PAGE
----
Anatomic Causes of RPL

ANATOMIC CAUSES OF RPL

Congenital and acquired anomalies of the uterus are a major correctable cause of RPL. Anatomic causes of RPL are typically diagnosed using hysterosalpingography  or sonohysterography.  Hysteroscopy, laparoscopy, or magnetic resonance imaging can supplement these tests as needed. Recently, transvaginal three-dimensional ultrasonography has been introduced and has allowed an accurate and non-invasive diagnosis of congenital uterine anomalies. The prevalence of congenital and acquired uterine anomalies in 904 women with RPL  was reported by our group in 2013 and published in Fertility and Sterility. The summary of the abnormalities that were found in women with RPL is detailed in the table below. Primary RPL is when there have never been any live born children. Secondary RPL is when there has been at least one live born child.

 

Table. Frequency of Uterine anomalies in primary and secondary RPL Patients

Primary RPL

(n=600)

% Occurrence (n)

Secondary RPL                        (n=304)

% Occurrence (n)

 

P value

Congenital Anomalies Total 8.5   (51) 13.8  (42) 0.003
     Bicornuate Uterus      1.2   (7)      0 0.102
     Didelphic Uterus      0.2   (1)      0.3   (1) 1.000
     Septate Uterus (> 10 mm depth)      5.8   (35)      2.6  (8) 0.032
     T-shaped Uterus      0.5    (3)      0 0.555
     Unicornuate Uterus      0.8    (5)      0.3   (1) 0.670
Acquired Anomalies Total 14.5  (87) 10.9   (33) 0.146
     Adhesions (in upper 2/3 of cavity)      3.7   (22)      4.9  (15) 0.337
     Fibroids (submucosal or distorting cavity)      7.8  (47)      3.6  (11) 0.014
     Polyps (> 1 cm)      3.7  (22)      2.3    (7) 0.322
Congenital and Acquired Anomalies Total 22.3 (134)a 13.8  (42) 0.002

 

a Five patients had both congenital and acquired anomalies.

 

Congenital malformations

Congenital malformations of the reproductive tract result from failure to complete bilateral duct elongation, fusion, canalization, or septal resorption of the Müllerian ducts. Müllerian anomalies were found in 6-10% of women two or more consecutive spontaneous miscarraiges who underwent hysterosalpingography or hysteroscopic examination of their uteri The most common congenital abnormality associated with pregnancy loss is the septate uterus. The spontaneous miscarriage rate is high, averaging about 65% of pregnancies in some studies. A septum was found in significantly more frequently in women with primary RPL than women with secondary RPL in our recent study . Uncontrolled studies suggest that resection of the uterine septum results in higher delivery rates than in women without treatment.  Other congenital abnormalities, such as uterine didelphys, bicornuate and unicornuate uterus are more frequently associated with later trimester losses or preterm delivery.

SHG

SHG 2Sonohysterograms of normal and abnormal uterine shapes.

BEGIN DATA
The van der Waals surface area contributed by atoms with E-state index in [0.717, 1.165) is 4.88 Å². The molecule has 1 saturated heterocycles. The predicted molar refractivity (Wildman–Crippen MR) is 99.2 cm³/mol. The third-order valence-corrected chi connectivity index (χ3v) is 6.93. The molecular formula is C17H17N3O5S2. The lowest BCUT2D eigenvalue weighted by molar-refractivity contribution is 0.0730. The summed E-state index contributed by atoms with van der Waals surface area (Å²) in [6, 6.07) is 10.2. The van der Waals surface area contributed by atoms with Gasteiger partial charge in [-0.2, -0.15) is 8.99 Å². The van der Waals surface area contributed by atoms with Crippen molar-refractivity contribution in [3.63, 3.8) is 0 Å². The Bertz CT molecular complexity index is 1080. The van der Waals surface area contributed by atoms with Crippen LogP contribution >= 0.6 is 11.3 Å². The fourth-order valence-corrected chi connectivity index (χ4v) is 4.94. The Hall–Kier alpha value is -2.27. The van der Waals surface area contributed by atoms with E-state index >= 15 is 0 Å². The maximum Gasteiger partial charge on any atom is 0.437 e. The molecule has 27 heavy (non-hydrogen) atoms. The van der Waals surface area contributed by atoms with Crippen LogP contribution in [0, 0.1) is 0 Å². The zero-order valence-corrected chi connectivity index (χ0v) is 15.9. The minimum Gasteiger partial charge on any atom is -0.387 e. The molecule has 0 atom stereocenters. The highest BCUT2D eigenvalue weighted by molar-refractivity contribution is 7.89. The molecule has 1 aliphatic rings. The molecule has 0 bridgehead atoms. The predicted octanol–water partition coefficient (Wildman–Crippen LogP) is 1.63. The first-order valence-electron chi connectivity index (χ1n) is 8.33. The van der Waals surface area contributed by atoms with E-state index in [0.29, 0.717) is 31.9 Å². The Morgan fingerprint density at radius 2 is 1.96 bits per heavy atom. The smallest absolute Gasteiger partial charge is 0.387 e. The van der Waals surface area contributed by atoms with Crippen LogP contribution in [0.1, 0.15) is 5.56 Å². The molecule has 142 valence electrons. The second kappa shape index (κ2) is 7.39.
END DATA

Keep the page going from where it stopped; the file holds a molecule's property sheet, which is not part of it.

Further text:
Intrauterine adhesions

Intrauterine trauma resulting from endometrial curettage or endometritis is associated with a risk for the development of adhesions. Intrauterine adhesions (synechiae) are an acquired uterine defect that has been associated with recurrent miscarriage.  The severity of adhesions may range from minimal to complete ablation of the endometrial cavity.  The term Asherman’s syndrome is often used to describe intrauterine adhesions associated with oligomenorrhea or amenorrhea and are thought to interfere with the normal placentation and are treated with Minimally Invasive Surgery such as a hysteroscopic resection.

Intrauterine Masses

Intrauterine cavity abnormalities, such as submucosal leiomyomas and polyps, can contribute to pregnancy loss. Depending on the leiomyoma size and location, it may partially obliterate or alter the contour of the intrauterine cavity, providing a poorly vascularized endometrium for implantation or otherwise compromising placental development. Uterine leiomyomas and polyps may also act like an IUD, causing subacute endometritis. Until recently, it was felt that only submucous leiomyomas should be surgically removed prior to subsequent attempts at pregnancy.  However, several recent studies investigating the implantation rate in women undergoing in vitro fertilization have clearly demonstrated decreased implantation with intramural leiomyomas in the range of 30 mm . Minimally invasive surgical options are available for correction of intrauterine masses.

 

Incompetence Cervix

Cervical incompetence can be considered as an acquired uterine anomaly that is associated with RPL. The diagnosis of cervical incompetence is based on the presence of painless cervical dilation resulting in the inability of the uterine cervix to retain a pregnancy. Cervical incompetence commonly causes pregnancy loss in the second, rather than first, trimester. It may be associated with congenital uterine abnormalities such as septate or bicornuate uterus. It is postulated that most cases occur as a result of genetic deficiencies of the cervix, surgical trauma to the cervix from conization, loop electrosurgical excision procedures, or obstetric lacerations.

 

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